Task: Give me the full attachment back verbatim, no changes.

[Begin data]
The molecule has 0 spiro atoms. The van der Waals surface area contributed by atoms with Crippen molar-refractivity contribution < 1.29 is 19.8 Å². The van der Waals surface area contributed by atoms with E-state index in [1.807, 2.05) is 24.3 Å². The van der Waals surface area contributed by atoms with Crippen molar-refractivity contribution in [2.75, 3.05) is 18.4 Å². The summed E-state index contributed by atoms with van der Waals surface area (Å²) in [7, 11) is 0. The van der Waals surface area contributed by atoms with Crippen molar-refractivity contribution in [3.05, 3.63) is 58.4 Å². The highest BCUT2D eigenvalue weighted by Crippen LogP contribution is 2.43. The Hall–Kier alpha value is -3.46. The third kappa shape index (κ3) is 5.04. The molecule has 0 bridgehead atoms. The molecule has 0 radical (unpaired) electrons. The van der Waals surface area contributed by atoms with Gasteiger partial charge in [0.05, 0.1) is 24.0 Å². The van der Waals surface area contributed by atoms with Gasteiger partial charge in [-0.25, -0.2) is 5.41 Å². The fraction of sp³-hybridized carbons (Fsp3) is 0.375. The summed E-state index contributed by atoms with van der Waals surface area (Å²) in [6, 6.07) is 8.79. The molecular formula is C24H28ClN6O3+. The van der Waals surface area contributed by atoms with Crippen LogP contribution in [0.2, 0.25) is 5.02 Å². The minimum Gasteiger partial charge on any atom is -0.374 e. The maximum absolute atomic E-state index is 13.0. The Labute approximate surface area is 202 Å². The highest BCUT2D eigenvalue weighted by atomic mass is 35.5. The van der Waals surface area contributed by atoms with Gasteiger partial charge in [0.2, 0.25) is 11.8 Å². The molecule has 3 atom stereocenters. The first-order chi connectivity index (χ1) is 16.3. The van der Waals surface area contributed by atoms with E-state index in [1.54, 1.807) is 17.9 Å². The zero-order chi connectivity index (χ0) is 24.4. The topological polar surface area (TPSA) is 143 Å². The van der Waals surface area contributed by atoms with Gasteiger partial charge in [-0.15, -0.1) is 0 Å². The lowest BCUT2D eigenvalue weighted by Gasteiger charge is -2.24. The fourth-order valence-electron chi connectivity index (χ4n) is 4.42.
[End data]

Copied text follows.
The molecule has 0 spiro atoms. The van der Waals surface area contributed by atoms with Crippen molar-refractivity contribution < 1.29 is 19.8 Å². The van der Waals surface area contributed by atoms with E-state index in [1.807, 2.05) is 24.3 Å². The van der Waals surface area contributed by atoms with Crippen molar-refractivity contribution in [2.75, 3.05) is 18.4 Å². The summed E-state index contributed by atoms with van der Waals surface area (Å²) in [7, 11) is 0. The van der Waals surface area contributed by atoms with Crippen molar-refractivity contribution in [3.05, 3.63) is 58.4 Å². The highest BCUT2D eigenvalue weighted by Crippen LogP contribution is 2.43. The Hall–Kier alpha value is -3.46. The third kappa shape index (κ3) is 5.04. The molecule has 0 bridgehead atoms. The molecule has 0 radical (unpaired) electrons. The van der Waals surface area contributed by atoms with Gasteiger partial charge in [0.05, 0.1) is 24.0 Å². The van der Waals surface area contributed by atoms with Gasteiger partial charge in [-0.25, -0.2) is 5.41 Å². The fraction of sp³-hybridized carbons (Fsp3) is 0.375. The summed E-state index contributed by atoms with van der Waals surface area (Å²) in [6, 6.07) is 8.79. The molecular formula is C24H28ClN6O3+. The van der Waals surface area contributed by atoms with Crippen LogP contribution in [0.2, 0.25) is 5.02 Å². The minimum Gasteiger partial charge on any atom is -0.374 e. The maximum absolute atomic E-state index is 13.0. The Labute approximate surface area is 202 Å². The highest BCUT2D eigenvalue weighted by atomic mass is 35.5. The van der Waals surface area contributed by atoms with Gasteiger partial charge in [0.2, 0.25) is 11.8 Å². The molecule has 3 atom stereocenters. The first-order chi connectivity index (χ1) is 16.3. The van der Waals surface area contributed by atoms with E-state index in [1.54, 1.807) is 17.9 Å². The zero-order chi connectivity index (χ0) is 24.4. The topological polar surface area (TPSA) is 143 Å². The van der Waals surface area contributed by atoms with Gasteiger partial charge in [-0.15, -0.1) is 0 Å². The lowest BCUT2D eigenvalue weighted by Gasteiger charge is -2.24. The fourth-order valence-electron chi connectivity index (χ4n) is 4.42.